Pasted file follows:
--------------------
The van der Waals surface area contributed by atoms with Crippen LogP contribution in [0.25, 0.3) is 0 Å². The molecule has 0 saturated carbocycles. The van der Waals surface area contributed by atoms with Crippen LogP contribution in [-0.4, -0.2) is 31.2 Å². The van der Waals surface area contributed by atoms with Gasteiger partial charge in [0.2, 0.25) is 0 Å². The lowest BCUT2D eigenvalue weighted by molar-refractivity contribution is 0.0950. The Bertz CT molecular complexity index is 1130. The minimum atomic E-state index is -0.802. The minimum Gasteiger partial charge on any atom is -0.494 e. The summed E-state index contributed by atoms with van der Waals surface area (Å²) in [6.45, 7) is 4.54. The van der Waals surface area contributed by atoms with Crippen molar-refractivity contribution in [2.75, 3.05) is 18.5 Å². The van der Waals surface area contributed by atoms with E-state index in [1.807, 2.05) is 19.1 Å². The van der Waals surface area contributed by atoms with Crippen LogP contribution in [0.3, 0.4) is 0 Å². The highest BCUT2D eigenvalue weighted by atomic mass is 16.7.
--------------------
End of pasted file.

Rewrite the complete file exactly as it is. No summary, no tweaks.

The van der Waals surface area contributed by atoms with Crippen LogP contribution in [0.25, 0.3) is 0 Å². The molecule has 0 saturated carbocycles. The van der Waals surface area contributed by atoms with Crippen LogP contribution in [-0.4, -0.2) is 31.2 Å². The van der Waals surface area contributed by atoms with Gasteiger partial charge in [0.2, 0.25) is 0 Å². The lowest BCUT2D eigenvalue weighted by molar-refractivity contribution is 0.0950. The Bertz CT molecular complexity index is 1130. The minimum atomic E-state index is -0.802. The minimum Gasteiger partial charge on any atom is -0.494 e. The summed E-state index contributed by atoms with van der Waals surface area (Å²) in [6.45, 7) is 4.54. The van der Waals surface area contributed by atoms with Crippen molar-refractivity contribution in [2.75, 3.05) is 18.5 Å². The van der Waals surface area contributed by atoms with E-state index in [1.807, 2.05) is 19.1 Å². The van der Waals surface area contributed by atoms with Crippen LogP contribution in [0.3, 0.4) is 0 Å². The highest BCUT2D eigenvalue weighted by atomic mass is 16.7.